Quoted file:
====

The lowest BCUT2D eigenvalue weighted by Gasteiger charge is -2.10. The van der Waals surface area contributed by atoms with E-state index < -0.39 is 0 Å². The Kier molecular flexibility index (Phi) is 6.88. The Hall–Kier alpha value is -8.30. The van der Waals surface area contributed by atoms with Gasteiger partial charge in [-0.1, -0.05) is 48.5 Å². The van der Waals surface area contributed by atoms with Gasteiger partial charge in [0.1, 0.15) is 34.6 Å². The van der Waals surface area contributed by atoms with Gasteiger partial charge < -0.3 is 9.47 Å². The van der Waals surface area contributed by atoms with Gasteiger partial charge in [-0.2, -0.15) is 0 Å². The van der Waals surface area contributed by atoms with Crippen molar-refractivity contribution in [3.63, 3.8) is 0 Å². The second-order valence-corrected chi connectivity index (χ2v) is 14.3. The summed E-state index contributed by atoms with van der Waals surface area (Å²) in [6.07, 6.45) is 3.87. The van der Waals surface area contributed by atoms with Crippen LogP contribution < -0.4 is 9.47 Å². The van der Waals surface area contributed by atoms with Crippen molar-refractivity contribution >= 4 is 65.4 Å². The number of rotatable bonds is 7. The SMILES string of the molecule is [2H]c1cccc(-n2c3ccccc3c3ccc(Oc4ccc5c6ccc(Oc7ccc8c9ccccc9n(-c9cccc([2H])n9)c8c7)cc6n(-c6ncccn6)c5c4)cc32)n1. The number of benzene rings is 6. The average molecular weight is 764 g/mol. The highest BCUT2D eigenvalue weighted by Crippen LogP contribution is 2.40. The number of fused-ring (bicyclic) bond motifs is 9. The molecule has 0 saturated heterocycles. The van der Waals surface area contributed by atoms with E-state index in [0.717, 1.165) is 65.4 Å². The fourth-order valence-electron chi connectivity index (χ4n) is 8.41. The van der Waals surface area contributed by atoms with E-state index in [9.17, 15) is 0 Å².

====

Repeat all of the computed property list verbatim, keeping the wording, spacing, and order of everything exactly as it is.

The lowest BCUT2D eigenvalue weighted by Gasteiger charge is -2.10. The van der Waals surface area contributed by atoms with E-state index < -0.39 is 0 Å². The Kier molecular flexibility index (Phi) is 6.88. The Hall–Kier alpha value is -8.30. The van der Waals surface area contributed by atoms with Gasteiger partial charge in [-0.1, -0.05) is 48.5 Å². The van der Waals surface area contributed by atoms with Gasteiger partial charge in [0.1, 0.15) is 34.6 Å². The van der Waals surface area contributed by atoms with Gasteiger partial charge < -0.3 is 9.47 Å². The van der Waals surface area contributed by atoms with Gasteiger partial charge in [-0.2, -0.15) is 0 Å². The van der Waals surface area contributed by atoms with Crippen molar-refractivity contribution in [3.63, 3.8) is 0 Å². The second-order valence-corrected chi connectivity index (χ2v) is 14.3. The summed E-state index contributed by atoms with van der Waals surface area (Å²) in [6.07, 6.45) is 3.87. The van der Waals surface area contributed by atoms with Crippen LogP contribution < -0.4 is 9.47 Å². The van der Waals surface area contributed by atoms with Crippen molar-refractivity contribution >= 4 is 65.4 Å². The number of rotatable bonds is 7. The SMILES string of the molecule is [2H]c1cccc(-n2c3ccccc3c3ccc(Oc4ccc5c6ccc(Oc7ccc8c9ccccc9n(-c9cccc([2H])n9)c8c7)cc6n(-c6ncccn6)c5c4)cc32)n1. The number of benzene rings is 6. The average molecular weight is 764 g/mol. The highest BCUT2D eigenvalue weighted by Crippen LogP contribution is 2.40. The number of fused-ring (bicyclic) bond motifs is 9. The molecule has 0 saturated heterocycles. The van der Waals surface area contributed by atoms with E-state index in [0.717, 1.165) is 65.4 Å². The fourth-order valence-electron chi connectivity index (χ4n) is 8.41. The van der Waals surface area contributed by atoms with E-state index in [9.17, 15) is 0 Å².